Relocated program will provide job skills

Immediate warehouse training program available to students


Andrew Weedon / The Advocate

Ed Aquinde drives a forklift operations class on the Tennis Courts for part of the forklift logistics operations warehouse program.

By Dylan Collier, Assistant scene editor

After an 18-month hiatus, Contra Costa College has brought back the conglomerate of INTEC (Industrial Technology) classes, which is composed of Forklift Operations, Warehouse Management, Counseling 140, and Computer Information Systems 110.

The program was moved from Contra Costa College because the instructors felt it was important to hold the classes in a more suitable area.

“They taught both the class and the forklift training in downtown Richmond on 23rd and Barrett and leased the space from RichmondBUILD, because they felt the space simulated a real job environment,” Buildings and Grounds Manager Bruce King said.

Through the 10-week program, the students split classroom study in the old bookstore with hands-on training behind the tennis courts.

Although the facility does not simulate a workplace enviornment like the downtown Richmond location, at CCC, they have three forklifts and an electronic pallet-jack that the students use for instruction.

Students who complete the Forklift Logistics Operations Warehouse program (F.L.O.W.) get much more than just forklift operation training. In addition, students receive an Occupation Safety and Health Administration (OSHA 10) certification that is federally recognized.

The program provides the students with a career fair at the end of the semester geared towards immediately placing the students in a job.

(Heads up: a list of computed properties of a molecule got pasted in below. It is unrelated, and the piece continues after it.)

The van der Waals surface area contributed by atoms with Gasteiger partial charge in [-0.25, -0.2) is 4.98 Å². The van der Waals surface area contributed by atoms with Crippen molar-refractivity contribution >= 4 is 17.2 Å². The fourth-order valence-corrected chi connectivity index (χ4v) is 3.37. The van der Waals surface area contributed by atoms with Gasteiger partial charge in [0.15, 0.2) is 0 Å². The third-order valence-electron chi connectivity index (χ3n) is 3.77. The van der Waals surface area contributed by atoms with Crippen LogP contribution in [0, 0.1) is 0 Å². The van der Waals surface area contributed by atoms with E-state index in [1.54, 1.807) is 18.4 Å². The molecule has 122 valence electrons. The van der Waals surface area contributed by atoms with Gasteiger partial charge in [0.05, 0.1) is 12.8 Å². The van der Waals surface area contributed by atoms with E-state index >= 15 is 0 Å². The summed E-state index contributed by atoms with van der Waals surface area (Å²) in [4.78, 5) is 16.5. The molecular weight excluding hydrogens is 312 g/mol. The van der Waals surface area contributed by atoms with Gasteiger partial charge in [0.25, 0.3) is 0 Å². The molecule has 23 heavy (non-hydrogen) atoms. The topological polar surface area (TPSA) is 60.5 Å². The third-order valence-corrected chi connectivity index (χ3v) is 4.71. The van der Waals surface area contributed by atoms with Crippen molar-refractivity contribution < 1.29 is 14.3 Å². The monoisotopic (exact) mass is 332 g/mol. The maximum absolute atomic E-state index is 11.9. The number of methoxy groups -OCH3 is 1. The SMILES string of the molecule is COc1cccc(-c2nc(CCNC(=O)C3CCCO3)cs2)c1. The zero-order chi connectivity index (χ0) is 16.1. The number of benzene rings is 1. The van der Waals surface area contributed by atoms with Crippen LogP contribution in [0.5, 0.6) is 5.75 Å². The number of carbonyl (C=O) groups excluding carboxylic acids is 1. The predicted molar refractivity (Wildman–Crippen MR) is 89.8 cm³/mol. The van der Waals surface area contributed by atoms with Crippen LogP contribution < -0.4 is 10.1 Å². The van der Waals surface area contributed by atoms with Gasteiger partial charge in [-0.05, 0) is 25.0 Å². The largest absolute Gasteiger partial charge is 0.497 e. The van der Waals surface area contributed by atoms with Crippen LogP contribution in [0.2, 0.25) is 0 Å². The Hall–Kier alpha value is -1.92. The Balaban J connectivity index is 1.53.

“They receive a certification that states they have completed a forklift safety program. The benefit to our program is that they get a well-rounded educational experience with warehousing, forklift, computer skills and all of that is supported with job search skill training. They also learn effective resume writing and training in job interview skills.

“It’s much more than just learning how to drive a forklift,” instructor Rick Palermo said.

Palermo said the five students who are enrolled in the classes, will also get a statement of training outlining the skills they are proficient in with regards to forklift operation.

Career Pathways Manager Evan Decker said the Industrial Technology classes, which are partially comprised of the Forklift Operations and Warehouse Management, were originally funded by a federal department of labor grant in 2013.

“It’s helpful for students to have additional support to meet their goals. Our faculty members are encouraging, and they talk to each other in ways that really support the students as a team,” Decker said.

Decker said he’s glad Contra Costa College has been recognized by the Chancellor’s Office in Sacramento and that the students who complete the program are able to increase their income by 126 percent.

For Richmond native and previous Contra Costa College student Ed Aquinde, driving a forklift is much more than a job to be taken at face-value, it’s a therapeutic mechanism.

“For me, coming back to Contra Costa College is a healing process because I had to put everything on hold due to previous health complications,” Aquinde said.

Aquinde said that he found out about the F.L.O.W. program when he saw a flyer at East Bay Works and it caught his eye.

At first he was a little skeptical, but he said the hands-on segment of the class is giving him a chance to see if he is physically prepared for a job at a warehouse.

He was raised in Richmond, where his father worked for Chevron and the Petroleum industry and later the U.S. Department of Defense.

“This program is testing my physical readiness and it’s created an opportunity for a change of career,” he said.

Aquinde said this program can be particularly beneficial if people are willing to move out to places in the middle of the state like Fresno, where Amazon is planning on building a new huge warehouse.

This and other opportunities make the program advantageous. 

“My favorite part is that you’re teaching folks a skill, that they can go out into the workforce and get a job with,” Palermo said.